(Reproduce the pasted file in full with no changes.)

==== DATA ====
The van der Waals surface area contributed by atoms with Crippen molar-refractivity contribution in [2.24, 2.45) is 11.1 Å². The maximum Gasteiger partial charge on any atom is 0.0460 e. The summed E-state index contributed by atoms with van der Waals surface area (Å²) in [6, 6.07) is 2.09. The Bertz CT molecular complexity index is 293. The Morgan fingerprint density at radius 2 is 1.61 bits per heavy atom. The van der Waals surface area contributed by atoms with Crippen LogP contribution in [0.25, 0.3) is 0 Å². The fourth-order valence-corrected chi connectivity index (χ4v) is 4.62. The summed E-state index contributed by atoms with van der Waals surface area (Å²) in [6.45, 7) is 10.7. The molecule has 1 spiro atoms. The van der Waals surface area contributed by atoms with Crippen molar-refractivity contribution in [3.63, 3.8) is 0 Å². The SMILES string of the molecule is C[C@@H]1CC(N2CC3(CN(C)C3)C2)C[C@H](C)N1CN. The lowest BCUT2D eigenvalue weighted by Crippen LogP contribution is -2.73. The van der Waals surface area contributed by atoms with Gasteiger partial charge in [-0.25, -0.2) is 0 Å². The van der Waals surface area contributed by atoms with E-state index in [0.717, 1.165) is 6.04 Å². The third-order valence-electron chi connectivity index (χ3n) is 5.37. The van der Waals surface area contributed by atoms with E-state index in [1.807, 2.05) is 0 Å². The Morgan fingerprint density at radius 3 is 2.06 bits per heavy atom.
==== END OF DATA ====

The van der Waals surface area contributed by atoms with Crippen molar-refractivity contribution in [2.24, 2.45) is 11.1 Å². The maximum Gasteiger partial charge on any atom is 0.0460 e. The summed E-state index contributed by atoms with van der Waals surface area (Å²) in [6, 6.07) is 2.09. The Bertz CT molecular complexity index is 293. The Morgan fingerprint density at radius 2 is 1.61 bits per heavy atom. The van der Waals surface area contributed by atoms with Crippen LogP contribution in [0.25, 0.3) is 0 Å². The fourth-order valence-corrected chi connectivity index (χ4v) is 4.62. The summed E-state index contributed by atoms with van der Waals surface area (Å²) in [6.45, 7) is 10.7. The molecule has 1 spiro atoms. The van der Waals surface area contributed by atoms with Crippen molar-refractivity contribution in [3.63, 3.8) is 0 Å². The SMILES string of the molecule is C[C@@H]1CC(N2CC3(CN(C)C3)C2)C[C@H](C)N1CN. The lowest BCUT2D eigenvalue weighted by Crippen LogP contribution is -2.73. The van der Waals surface area contributed by atoms with Gasteiger partial charge in [-0.25, -0.2) is 0 Å². The van der Waals surface area contributed by atoms with E-state index in [0.717, 1.165) is 6.04 Å². The third-order valence-electron chi connectivity index (χ3n) is 5.37. The van der Waals surface area contributed by atoms with E-state index in [1.807, 2.05) is 0 Å². The Morgan fingerprint density at radius 3 is 2.06 bits per heavy atom.